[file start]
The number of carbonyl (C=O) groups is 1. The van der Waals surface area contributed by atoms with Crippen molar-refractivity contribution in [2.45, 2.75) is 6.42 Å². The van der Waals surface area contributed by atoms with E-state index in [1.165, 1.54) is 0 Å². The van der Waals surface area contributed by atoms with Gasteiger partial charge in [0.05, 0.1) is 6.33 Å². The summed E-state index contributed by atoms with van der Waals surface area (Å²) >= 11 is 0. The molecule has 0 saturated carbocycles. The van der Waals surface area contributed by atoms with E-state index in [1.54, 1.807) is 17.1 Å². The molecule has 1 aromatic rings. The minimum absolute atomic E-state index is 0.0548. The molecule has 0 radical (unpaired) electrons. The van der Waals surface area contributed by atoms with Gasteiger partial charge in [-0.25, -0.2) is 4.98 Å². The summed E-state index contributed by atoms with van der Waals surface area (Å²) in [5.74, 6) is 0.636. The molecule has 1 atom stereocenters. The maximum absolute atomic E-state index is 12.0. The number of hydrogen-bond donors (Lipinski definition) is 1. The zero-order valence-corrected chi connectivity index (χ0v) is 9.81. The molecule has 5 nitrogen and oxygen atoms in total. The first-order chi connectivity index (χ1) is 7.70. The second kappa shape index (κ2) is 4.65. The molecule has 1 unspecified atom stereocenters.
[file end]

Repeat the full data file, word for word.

The number of carbonyl (C=O) groups is 1. The van der Waals surface area contributed by atoms with Crippen molar-refractivity contribution in [2.45, 2.75) is 6.42 Å². The van der Waals surface area contributed by atoms with E-state index in [1.165, 1.54) is 0 Å². The van der Waals surface area contributed by atoms with Gasteiger partial charge in [0.05, 0.1) is 6.33 Å². The summed E-state index contributed by atoms with van der Waals surface area (Å²) >= 11 is 0. The molecule has 0 saturated carbocycles. The van der Waals surface area contributed by atoms with E-state index in [1.54, 1.807) is 17.1 Å². The molecule has 1 aromatic rings. The minimum absolute atomic E-state index is 0.0548. The molecule has 0 radical (unpaired) electrons. The van der Waals surface area contributed by atoms with Gasteiger partial charge in [-0.25, -0.2) is 4.98 Å². The summed E-state index contributed by atoms with van der Waals surface area (Å²) in [5.74, 6) is 0.636. The molecule has 1 atom stereocenters. The maximum absolute atomic E-state index is 12.0. The number of hydrogen-bond donors (Lipinski definition) is 1. The zero-order valence-corrected chi connectivity index (χ0v) is 9.81. The molecule has 5 nitrogen and oxygen atoms in total. The first-order chi connectivity index (χ1) is 7.70. The second kappa shape index (κ2) is 4.65. The molecule has 1 unspecified atom stereocenters.